There’s a good Huffington Post Canada article that details some of the costs about being Disabled. The article focuses primarily on the big-ticket items (mobility devices, etc.) but does mention food costs can be more expensive due to dietary restrictions. This is an area where the ABC show Speechless is very honest; the family does not live well. One parent works and the other is thereby more available to help the Disabled child in particular, but also the traditionally-developing children, as needed. This is not a luxury; it is a necessity. They even move into the most run-down house in the nicest neighborhood possible. Why? Better opportunities for all of their children. This is one way in which the show demonstrates privilege in the Disability community; the family is poor, but not so poor they can’t move somewhere else. This is most definitely a privilege not all families have.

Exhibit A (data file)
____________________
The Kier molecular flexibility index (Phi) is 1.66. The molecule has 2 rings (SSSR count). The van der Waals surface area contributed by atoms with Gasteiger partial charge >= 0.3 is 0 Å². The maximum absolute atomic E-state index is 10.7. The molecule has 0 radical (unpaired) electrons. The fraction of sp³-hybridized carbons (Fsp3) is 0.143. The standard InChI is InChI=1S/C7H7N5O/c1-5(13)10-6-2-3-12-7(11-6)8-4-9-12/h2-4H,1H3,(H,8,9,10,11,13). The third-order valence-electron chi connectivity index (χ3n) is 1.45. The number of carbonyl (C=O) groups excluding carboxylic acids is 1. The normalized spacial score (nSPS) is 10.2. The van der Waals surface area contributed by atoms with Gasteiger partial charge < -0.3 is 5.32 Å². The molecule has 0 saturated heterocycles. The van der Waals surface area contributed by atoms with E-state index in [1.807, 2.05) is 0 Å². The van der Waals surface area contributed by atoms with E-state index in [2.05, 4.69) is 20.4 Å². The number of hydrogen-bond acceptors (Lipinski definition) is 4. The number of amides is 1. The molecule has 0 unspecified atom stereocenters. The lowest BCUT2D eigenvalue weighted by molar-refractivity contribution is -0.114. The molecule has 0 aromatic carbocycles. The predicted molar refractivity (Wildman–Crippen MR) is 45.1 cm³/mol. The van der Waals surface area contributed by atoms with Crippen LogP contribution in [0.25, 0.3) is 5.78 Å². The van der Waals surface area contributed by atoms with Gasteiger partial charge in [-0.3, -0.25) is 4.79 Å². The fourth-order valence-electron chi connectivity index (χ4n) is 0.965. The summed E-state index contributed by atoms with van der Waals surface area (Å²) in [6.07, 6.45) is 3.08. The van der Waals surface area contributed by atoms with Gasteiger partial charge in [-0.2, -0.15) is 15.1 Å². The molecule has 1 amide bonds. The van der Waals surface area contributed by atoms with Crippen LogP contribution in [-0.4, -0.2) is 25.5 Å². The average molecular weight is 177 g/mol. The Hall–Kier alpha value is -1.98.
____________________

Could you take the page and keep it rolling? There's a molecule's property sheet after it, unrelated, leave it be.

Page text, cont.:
Let me mention at the outset that there are government funds for Disability in the U.S., but they require a family to live in poverty in order to obtain the funds. They limit how much the family can earn and what the family can own. The idea underlying this is that we’ll help you if you’re really, really poor, but these funds aren’t to help you live a life on par with the non-disabled person. Instead, they are a ticket to government scrutiny and shame and to keep you from becoming more of a drain on the public’s funding. The strings associated with such funds keep a poor Disabled person poor and Disabled, but they can be a lifeline for many.
I wanted to share with you some of our family’s expenses that are “luxuries” to some and to point out how they are not for us in order to understand the costs of being a family with hidden Disabilities.